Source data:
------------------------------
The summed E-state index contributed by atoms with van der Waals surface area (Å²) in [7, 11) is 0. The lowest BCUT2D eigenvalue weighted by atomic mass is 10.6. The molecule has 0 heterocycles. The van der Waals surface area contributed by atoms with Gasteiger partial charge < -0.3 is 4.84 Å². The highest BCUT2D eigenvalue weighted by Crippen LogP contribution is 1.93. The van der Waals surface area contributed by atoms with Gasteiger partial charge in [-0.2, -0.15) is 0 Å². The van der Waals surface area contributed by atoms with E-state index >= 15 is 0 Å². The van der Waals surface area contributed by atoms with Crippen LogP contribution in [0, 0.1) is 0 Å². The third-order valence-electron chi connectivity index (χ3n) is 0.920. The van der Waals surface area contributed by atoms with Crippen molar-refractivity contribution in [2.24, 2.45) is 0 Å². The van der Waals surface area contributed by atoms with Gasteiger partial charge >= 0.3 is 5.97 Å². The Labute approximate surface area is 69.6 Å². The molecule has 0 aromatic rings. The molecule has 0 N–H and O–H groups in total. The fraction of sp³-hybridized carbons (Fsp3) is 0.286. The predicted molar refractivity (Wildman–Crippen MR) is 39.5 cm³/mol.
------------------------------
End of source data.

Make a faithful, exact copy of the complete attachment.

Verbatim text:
The summed E-state index contributed by atoms with van der Waals surface area (Å²) in [7, 11) is 0. The lowest BCUT2D eigenvalue weighted by atomic mass is 10.6. The molecule has 0 heterocycles. The van der Waals surface area contributed by atoms with Gasteiger partial charge < -0.3 is 4.84 Å². The highest BCUT2D eigenvalue weighted by Crippen LogP contribution is 1.93. The van der Waals surface area contributed by atoms with Gasteiger partial charge in [-0.2, -0.15) is 0 Å². The van der Waals surface area contributed by atoms with E-state index >= 15 is 0 Å². The van der Waals surface area contributed by atoms with Crippen LogP contribution in [0, 0.1) is 0 Å². The third-order valence-electron chi connectivity index (χ3n) is 0.920. The van der Waals surface area contributed by atoms with Crippen molar-refractivity contribution in [2.24, 2.45) is 0 Å². The van der Waals surface area contributed by atoms with Gasteiger partial charge >= 0.3 is 5.97 Å². The Labute approximate surface area is 69.6 Å². The molecule has 0 aromatic rings. The molecule has 0 N–H and O–H groups in total. The fraction of sp³-hybridized carbons (Fsp3) is 0.286. The predicted molar refractivity (Wildman–Crippen MR) is 39.5 cm³/mol.